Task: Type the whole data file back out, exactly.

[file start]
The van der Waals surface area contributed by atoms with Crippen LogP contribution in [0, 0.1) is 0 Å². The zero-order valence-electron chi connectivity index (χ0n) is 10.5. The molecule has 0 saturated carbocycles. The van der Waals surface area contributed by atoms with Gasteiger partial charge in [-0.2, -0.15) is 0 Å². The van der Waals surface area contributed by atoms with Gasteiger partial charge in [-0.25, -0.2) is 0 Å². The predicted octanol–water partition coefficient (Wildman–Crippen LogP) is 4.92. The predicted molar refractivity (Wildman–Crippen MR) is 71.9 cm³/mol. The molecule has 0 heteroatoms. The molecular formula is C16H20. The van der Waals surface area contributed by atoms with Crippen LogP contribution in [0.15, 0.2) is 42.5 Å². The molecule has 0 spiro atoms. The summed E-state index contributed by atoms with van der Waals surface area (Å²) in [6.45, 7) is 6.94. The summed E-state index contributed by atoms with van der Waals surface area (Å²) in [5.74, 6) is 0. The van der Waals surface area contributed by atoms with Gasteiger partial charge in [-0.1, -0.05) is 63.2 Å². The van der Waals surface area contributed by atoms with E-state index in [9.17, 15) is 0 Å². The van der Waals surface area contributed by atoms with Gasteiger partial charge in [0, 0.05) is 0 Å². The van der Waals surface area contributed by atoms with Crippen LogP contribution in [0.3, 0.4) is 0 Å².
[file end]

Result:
The van der Waals surface area contributed by atoms with Crippen LogP contribution in [0, 0.1) is 0 Å². The zero-order valence-electron chi connectivity index (χ0n) is 10.5. The molecule has 0 saturated carbocycles. The van der Waals surface area contributed by atoms with Gasteiger partial charge in [-0.2, -0.15) is 0 Å². The van der Waals surface area contributed by atoms with Gasteiger partial charge in [-0.25, -0.2) is 0 Å². The predicted octanol–water partition coefficient (Wildman–Crippen LogP) is 4.92. The predicted molar refractivity (Wildman–Crippen MR) is 71.9 cm³/mol. The molecule has 0 heteroatoms. The molecular formula is C16H20. The van der Waals surface area contributed by atoms with Crippen LogP contribution in [0.15, 0.2) is 42.5 Å². The molecule has 0 spiro atoms. The summed E-state index contributed by atoms with van der Waals surface area (Å²) in [6.45, 7) is 6.94. The summed E-state index contributed by atoms with van der Waals surface area (Å²) in [5.74, 6) is 0. The van der Waals surface area contributed by atoms with Gasteiger partial charge in [-0.1, -0.05) is 63.2 Å². The van der Waals surface area contributed by atoms with E-state index in [9.17, 15) is 0 Å². The van der Waals surface area contributed by atoms with Gasteiger partial charge in [0, 0.05) is 0 Å². The van der Waals surface area contributed by atoms with Crippen LogP contribution in [0.3, 0.4) is 0 Å².